By John Walts Dark Eagle Games 5e Level 3
A young girl has been abducted and the heroes join a posse to hunt the orcs who did it. But they face several terrible temptations while rescuing her.
This eight page adventure details elevent linear plot encounters in about three pages. It’s abstracted text, with lots of hemming and hawing in an attempt to not give details. The moral quandary is not really that tempting.
And the moral quandary is why I’m reviewing this. “Several temptations …” is something that caught my attention, in the marketing blurb. The deliciousness of temptation, the tension of making decisions, is one of the best parts of a RPG. I was hoping to see something that would really make the party sit up and take notice and really cause a quandry. One one hand you’ve got a hag who wants to keep the abducted little girl she is raising. You’ve also got an orc warlord that just wants the party to go away … that you are supposed to be killing to appease the hag. In both cases you’ve got an evil NPC asking the party to not interfere, and offering something in return. In theory, this is a great set up. I always like to say that you can resort to stabbing a monster at any time, but a little roleplaying first makes the encounter all the better (in general.) And this adventure is going down that path. But in both instances the offered temptation is not really enough to make it worth the party selling out. Save a little girl or get a chest with some furs and wine in it from the orc warlord? This being 5e, monetary rewards are kind of meaningless anyway, since they don’t lead to XP and they tend to be rather small … maybe 1500 gp worth in this case. The hags offer is a little better, she’ll add 50% to your lifespan if you just go away and leave her the girl. Both, though, are kind of abstracted rewards (because of the cash situation in 5e.) One day the hag will eat the girl, when she grows old and dies. Is leaving her worth the 50% more lifespan? These rewards are not enough. Sure, the DM can modify and/or it could be situational, the party might NEED that 50%, but in general the selling point of the adventure, the quandry, is not really a temptation at all. Even _I_ would go all Righteous Justification on those two, and I love me some NE playstyle.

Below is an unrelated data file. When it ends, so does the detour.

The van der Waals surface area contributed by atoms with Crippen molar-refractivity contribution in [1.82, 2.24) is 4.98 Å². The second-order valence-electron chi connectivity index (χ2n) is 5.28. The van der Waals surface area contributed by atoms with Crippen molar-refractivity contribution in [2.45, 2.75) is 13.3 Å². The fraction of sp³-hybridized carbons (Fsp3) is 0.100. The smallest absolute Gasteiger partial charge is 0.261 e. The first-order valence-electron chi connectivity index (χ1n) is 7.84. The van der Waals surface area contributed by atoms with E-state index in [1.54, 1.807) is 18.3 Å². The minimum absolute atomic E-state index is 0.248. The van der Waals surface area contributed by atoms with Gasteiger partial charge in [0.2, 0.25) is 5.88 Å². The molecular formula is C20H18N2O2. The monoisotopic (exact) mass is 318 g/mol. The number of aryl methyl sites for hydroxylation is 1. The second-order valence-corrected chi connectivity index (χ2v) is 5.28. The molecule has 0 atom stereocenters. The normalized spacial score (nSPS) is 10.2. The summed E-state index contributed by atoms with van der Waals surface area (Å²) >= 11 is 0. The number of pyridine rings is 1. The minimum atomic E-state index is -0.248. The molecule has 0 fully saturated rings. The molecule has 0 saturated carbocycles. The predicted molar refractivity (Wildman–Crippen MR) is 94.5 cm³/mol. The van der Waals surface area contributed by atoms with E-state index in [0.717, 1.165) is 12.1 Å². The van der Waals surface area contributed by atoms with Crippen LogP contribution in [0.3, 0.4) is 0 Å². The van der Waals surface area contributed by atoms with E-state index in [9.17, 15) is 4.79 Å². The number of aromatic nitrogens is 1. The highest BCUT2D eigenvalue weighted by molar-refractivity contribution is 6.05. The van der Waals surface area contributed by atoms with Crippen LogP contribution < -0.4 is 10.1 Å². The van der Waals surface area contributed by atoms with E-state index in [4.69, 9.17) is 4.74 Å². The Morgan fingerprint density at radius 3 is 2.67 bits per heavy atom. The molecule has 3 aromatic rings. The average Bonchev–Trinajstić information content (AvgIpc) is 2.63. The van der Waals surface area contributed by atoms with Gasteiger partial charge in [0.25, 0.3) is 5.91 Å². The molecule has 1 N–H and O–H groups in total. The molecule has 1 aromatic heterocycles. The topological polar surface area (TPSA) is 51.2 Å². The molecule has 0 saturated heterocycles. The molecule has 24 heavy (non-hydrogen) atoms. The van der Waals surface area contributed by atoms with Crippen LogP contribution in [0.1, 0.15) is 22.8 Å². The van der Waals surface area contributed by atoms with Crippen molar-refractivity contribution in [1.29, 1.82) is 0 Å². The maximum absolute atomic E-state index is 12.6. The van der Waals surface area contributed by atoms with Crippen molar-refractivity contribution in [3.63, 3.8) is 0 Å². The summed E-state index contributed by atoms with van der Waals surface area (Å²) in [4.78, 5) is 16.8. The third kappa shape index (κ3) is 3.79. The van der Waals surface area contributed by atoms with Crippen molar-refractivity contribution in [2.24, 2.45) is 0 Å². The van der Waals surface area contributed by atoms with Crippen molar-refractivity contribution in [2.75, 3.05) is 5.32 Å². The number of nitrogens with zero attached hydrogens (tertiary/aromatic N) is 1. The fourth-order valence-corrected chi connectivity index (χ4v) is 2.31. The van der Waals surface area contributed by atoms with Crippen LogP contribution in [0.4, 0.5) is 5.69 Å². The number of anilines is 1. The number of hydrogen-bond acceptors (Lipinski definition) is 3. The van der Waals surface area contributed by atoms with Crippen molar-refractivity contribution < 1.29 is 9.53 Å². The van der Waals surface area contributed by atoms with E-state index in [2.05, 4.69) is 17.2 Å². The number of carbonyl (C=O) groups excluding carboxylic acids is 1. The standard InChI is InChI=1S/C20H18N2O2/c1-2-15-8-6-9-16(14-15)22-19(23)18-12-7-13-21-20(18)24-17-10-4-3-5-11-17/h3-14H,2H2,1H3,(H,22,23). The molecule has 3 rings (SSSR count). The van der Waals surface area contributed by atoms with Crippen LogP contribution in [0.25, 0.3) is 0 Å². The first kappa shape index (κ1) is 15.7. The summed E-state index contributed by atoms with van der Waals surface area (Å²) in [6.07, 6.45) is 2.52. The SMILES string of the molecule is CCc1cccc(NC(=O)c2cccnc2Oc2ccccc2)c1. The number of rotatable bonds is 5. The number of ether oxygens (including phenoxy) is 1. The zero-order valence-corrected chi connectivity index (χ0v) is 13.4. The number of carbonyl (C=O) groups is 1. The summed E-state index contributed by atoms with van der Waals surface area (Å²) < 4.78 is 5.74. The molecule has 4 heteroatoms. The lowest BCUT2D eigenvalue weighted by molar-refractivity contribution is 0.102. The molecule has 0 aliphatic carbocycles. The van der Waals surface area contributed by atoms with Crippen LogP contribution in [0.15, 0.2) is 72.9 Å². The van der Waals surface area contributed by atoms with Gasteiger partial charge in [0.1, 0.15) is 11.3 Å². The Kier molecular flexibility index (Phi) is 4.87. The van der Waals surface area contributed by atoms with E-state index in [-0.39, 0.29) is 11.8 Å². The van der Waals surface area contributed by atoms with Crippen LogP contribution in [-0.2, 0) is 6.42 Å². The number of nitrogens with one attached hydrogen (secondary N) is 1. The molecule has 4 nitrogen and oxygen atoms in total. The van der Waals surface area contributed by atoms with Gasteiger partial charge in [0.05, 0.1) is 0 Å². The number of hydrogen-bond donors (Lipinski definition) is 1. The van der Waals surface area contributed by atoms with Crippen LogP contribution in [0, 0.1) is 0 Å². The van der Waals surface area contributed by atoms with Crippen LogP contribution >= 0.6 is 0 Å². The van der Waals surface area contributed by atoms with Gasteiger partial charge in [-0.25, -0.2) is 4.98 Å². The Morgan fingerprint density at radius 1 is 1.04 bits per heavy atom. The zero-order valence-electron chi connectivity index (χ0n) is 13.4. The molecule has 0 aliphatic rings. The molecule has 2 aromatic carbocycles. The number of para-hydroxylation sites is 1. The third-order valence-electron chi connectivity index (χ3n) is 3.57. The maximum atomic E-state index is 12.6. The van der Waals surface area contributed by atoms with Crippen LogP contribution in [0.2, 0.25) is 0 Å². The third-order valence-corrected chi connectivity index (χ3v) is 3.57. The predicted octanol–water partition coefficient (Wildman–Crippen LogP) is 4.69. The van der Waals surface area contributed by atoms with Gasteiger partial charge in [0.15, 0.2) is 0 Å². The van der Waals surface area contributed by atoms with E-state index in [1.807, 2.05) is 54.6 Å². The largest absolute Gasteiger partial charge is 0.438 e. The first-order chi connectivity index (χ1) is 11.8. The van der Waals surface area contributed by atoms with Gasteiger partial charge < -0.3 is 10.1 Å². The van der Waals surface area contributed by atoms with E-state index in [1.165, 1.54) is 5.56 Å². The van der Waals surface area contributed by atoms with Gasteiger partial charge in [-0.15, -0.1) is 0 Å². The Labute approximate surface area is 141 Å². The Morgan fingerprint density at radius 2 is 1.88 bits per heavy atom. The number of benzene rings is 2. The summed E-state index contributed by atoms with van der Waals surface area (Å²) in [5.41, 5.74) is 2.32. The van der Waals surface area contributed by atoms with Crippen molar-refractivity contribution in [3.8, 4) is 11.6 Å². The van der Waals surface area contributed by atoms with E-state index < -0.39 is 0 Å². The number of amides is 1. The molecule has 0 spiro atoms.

The adventure, proper, is abstracted in a way that is not good. The designer notes this up front, saying that he prefers a more outline style of style instead of spelling everything out. In general, I would agree. The overwritten text of adventures is a thing of legend, and pushing back against that is laudable. But the designer goes too far in to the abstracted format. There is a mob of peasants forming to go get the girl, and a sheriff leading them, but the mob is entirely abstracted and the sheriff all but so. No real names, personalities, or flavour to help the DM out and add tension and memorable moments to the game. Now, I’m NOTT calling for overwritten text, but specificity is needed to ground a DM and get them headed in the right direction, a shove as it were, and that’s just not present here. That mob would have been a great place to have a paragraph or a few sentences on, but nothing. And this is a pattern that repats over and over again.
Up to and including the lack of maps. I don’t need a map, and certainly not a tactical one, but the text is confusing when it describes the battle environments and a map, even a simple line drawing, would have cleared that up easily. Further, it would have added, hopefully, some tactical options in places like two guard dogs outside of the hags home.
I’m quite disappointed with the complete lack of any meaningful description. The hag, the orc camp, the mob, nothing is covered in any way to lead the DM to a good encounter. There needs to be something, not a lot, but something, to spark those DM juices. Just saying “its a giant hag” is boring as hell. Generic.
[I will note without further comment the designers comments that this should be a storytelling game, and the DM’s goal being to elicit emotions and entertain the players, as well as noting tha the classic “5 room dungeon” format was used..]
It’s a generic outline of a linear adventure without tension.
This is Pay What You Want at DriveThru with a suggested price of $1. The preview is five pages and you get a good idea of the adventure from it, since it shows all of the encounters. There is one good moment, in a text box, but the rest of the genericism should be self evident from it.